The living bread of God.

Sorry, but there is no verb in that sentence, nor do the participles as ordered make sense:

“What are you doing there, Farmer Brown?”

“Me? I’m scattering seed.”

“What are you going to do after that?”

“Well, then I’m going to sow it. Everything in proper order, you know. The scattering comes first, and the sowing comes later.”

“I see. And what happens in the end?”

“These here seeds are going to become big tall stalks of wheat. I’m going to gather up that wheat, and then I’m going to grow it.”

“I think I’m getting the idea. So that you can eat bread, and bake it?”

“Exactly! And warm my hands before the fire, and light it.”

Some minor demon in the employ of Flibbertigibbet has persuaded teachers that it isn’t poetry unless it is ungrammatical, unmusical, irrational, or all three at once. Alas, the rules that govern good prose govern good poetry too; those rules, and more.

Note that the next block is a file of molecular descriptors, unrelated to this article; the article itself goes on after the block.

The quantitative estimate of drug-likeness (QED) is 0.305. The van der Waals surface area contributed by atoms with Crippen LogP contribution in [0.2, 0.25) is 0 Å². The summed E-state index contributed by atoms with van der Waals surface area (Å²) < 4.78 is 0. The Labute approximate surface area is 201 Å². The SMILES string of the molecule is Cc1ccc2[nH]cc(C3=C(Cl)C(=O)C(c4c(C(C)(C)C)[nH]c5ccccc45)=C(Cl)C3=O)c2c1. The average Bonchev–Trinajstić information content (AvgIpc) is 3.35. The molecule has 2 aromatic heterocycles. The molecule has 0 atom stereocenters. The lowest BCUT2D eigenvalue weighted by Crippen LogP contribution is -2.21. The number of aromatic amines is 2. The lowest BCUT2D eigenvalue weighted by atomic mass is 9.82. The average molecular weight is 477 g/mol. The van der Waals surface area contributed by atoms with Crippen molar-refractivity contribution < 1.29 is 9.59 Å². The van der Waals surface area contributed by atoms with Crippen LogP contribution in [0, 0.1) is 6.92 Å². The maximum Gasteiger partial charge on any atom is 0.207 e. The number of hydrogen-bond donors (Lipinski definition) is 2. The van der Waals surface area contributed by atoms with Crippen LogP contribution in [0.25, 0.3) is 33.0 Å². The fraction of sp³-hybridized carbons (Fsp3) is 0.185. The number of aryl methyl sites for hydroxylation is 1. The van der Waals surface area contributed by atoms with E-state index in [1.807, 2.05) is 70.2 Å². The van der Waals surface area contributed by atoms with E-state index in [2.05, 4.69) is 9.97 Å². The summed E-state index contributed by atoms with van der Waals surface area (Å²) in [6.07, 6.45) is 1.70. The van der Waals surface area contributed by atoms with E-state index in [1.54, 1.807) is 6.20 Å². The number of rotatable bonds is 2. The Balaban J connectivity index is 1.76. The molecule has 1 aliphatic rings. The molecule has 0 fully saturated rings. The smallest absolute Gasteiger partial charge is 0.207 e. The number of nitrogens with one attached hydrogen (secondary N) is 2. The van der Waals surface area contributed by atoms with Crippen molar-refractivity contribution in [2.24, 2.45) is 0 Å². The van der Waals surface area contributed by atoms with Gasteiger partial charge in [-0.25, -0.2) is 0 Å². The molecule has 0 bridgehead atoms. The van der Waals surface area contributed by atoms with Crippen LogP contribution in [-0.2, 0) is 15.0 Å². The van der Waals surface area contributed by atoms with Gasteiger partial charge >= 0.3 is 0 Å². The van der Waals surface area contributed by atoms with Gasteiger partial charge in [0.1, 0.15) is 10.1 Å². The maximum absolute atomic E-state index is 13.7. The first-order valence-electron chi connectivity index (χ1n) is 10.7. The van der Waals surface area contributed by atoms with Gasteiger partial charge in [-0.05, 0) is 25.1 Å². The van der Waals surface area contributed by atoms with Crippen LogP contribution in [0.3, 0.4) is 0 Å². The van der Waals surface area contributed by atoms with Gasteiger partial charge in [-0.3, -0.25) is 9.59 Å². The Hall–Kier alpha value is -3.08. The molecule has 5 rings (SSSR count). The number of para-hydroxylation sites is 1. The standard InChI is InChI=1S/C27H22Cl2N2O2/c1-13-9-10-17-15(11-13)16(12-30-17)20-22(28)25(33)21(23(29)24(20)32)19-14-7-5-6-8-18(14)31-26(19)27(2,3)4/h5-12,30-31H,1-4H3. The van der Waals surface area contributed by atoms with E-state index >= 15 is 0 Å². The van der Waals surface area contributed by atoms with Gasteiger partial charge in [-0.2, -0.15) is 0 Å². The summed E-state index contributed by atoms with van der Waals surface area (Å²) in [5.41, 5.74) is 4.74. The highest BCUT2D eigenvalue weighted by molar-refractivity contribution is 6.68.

Then there is the business of what the hymnals exclude. I collect old hymnals from a wide variety of sources. I know what is in them, and what is not in Glory N Praise: hymns that rouse to action the manly Christian soldier; hymns of deep repentance for sins, our sins, and not the conveniently imputed sins of other people; hymns that present dramatically some event in the history of salvation and of the Church; hymns of awe before the holiness of God, or that celebrate some specific and magnificent revelation of his glory: No hymn at all like “Soldiers of Christ, Arise,” very few hymns like “Ah, Holy Jesus,” no hymn like “Blessed Feasts of Blessed Martyrs,” very few hymns like “O Wondrous Type.”

It is all white cake with pink icing. Even when such a thing is cooked all the way through and is not laced with arsenic, still, a diet of white stuff with pink icing does not a healthy body make.

[Photo credit: Thoom/Shutterstock.com]

By

Anthony Esolen, a contributing editor at Crisis, is a professor and writer-in-residence at Magdalen College of the Liberal Arts. He is the author, most recently, of Sex and the Unreal City (Ignatius Press, 2020).